If you’ve ever driven by what appears to be a daytime DUI checkpoint but isn’t, you may have asked yourself, “What is going on here?” Orange cones line the street, you see a California Highway Patrol officer flagging drivers to stop and pull over to the side of the road. Then you see a few people in orange vests standing next to computers on roll-away carts and a mobile metal contraption that seems to belong at smog check station.
Wonder no more. These are Roadside Emission Surveys conducted by the Bureau of Automotive Repair (BAR). BAR staff, the folks in the orange vests, are inspecting vehicles to gather vehicle emission data for California. The survey is completely voluntary and is really quick. The data collected is used to help improve the state’s Smog Check program.
Click on the video link above to watch a roadside survey in action. For more information, visit BAR’s website.
Check out these three newly released newsletters from the California Department of Consumer Affairs! Learn how to:
- Access “Consumer Alerts” about industry scam warnings in this issue of the Real Estate Bulletin from the Bureau of Real Estate.
- Avoid and recognize financial abuse of the elderly in UPDATE, the newsletter from the Board of Accountancy.
- Order the new pet lover’s license plate in News & Views from the Veterinary Medical Board.
Have you recently purchased a new or used vehicle that is under warranty and needs constant trips to the repair shop to fix? Check out the new updated guide to California’s Lemon Law.
SACRAMENTO – California State Athletic Commission Executive Officer Andy Foster today released the following statement regarding Nevada’s elimination of Testosterone Replacement Therapy:
“The California State Athletic Commission fully supports the Nevada State Athletic Commission’s decision to eliminate Therapeutic Use Exemptions (TUE) for Testosterone Replacement Therapy (TRT) in boxing and mixed martial arts. California is a strong supporter of anti-doping efforts. As part of California’s anti-doping efforts, the Commission recently began the rulemaking process to require meeting World Anti-Doping Agency (WADA) standards as the only way to obtain a TUE for TRT. This standard is so high that it is an effective ban except under the most extreme circumstances. Until the rulemaking process is complete and the regulations are fully adopted, the Commission has a total ban on TRT. California remains committed to protecting the health and safety of athletes and having strict anti-doping standards is one of the ways this is accomplished.”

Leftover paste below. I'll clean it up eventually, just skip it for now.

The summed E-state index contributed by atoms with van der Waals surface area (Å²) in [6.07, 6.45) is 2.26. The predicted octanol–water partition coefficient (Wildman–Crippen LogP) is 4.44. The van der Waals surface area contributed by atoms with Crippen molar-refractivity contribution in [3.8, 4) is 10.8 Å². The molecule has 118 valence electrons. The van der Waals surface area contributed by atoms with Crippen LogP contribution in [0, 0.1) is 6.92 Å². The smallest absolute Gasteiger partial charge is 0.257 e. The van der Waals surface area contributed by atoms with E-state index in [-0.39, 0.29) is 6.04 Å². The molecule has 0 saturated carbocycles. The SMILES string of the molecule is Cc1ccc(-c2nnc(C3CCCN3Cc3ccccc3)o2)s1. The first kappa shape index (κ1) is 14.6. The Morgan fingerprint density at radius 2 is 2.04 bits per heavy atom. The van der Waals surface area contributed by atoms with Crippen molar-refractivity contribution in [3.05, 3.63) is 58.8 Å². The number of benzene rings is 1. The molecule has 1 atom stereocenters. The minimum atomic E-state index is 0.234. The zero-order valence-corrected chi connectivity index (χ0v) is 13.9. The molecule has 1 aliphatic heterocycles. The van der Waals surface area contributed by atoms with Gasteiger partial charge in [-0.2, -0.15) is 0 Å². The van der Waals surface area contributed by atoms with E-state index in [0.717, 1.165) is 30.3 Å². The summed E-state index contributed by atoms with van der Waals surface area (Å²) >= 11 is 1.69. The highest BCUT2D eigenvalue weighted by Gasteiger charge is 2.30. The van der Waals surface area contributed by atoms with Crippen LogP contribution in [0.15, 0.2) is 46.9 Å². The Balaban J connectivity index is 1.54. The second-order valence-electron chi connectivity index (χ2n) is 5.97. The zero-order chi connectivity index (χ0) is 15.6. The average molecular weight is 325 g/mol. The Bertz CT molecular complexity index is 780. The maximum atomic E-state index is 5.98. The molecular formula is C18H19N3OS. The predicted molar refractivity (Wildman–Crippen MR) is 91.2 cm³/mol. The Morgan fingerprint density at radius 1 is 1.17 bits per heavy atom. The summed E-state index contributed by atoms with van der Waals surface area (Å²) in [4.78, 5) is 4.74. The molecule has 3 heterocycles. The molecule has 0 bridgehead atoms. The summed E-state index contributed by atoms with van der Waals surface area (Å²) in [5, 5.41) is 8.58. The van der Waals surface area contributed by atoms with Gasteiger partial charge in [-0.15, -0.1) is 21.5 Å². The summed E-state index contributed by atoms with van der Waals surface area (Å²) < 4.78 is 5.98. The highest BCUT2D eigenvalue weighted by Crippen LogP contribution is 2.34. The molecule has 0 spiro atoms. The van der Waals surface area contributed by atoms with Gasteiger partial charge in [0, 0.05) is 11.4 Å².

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The California State Athletic Commission (CSAC) regulates professional and amateur boxing, kickboxing and mixed martial arts throughout the State by licensing all participants and supervising the events. The Commission is dedicated to the health, safety and welfare of participants in regulated competitive sporting events, through ethical and professional service. For more information about CSAC, visit www.dca.ca.gov/csac.
SACRAMENTO – Two people have been arrested on felony charges of helping people cheat on state licensing exams following an investigation by the Department of Consumer Affairs’ Division of Investigation.
Larry Charles Holmes, Jr. and Persilla Marie Ulloa were arrested in January in southern California following an investigation into their business, ACEAPP Training. Investigators determined the two illegally obtained exam material for 12 different state-administered exams.
The investigation began at the request of the Structural Pest Control Board, whose staff noticed certain irregularities. It quickly expanded to other state licensing entities, including the Department of Pesticide Regulation, the Department of Public Health, the Department of Industrial Relations, the California Secretary of State and other departments.
“Exam subversion is a serious matter,” said Susan Saylor, the Executive Officer of the Structural Pest Control Board, who originally requested the investigation. “Licensure examinations are developed to protect consumers by ensuring applicants meet an acceptable level of competency.”
Both Holmes and Ulloa face 24 felony charges in Los Angeles County Superior Court. Both are free on $240,000 bail. Holmes was arraigned on February 11th and Ulloa on February 14th.
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The Department of Consumer Affairs promotes and protects the interests of California Consumers. Consumers can file complaints against licensees by contacting the Department of Consumer Affairs at (800) 952-5210. Consumers can also file a complaint online at www.dca.ca.gov.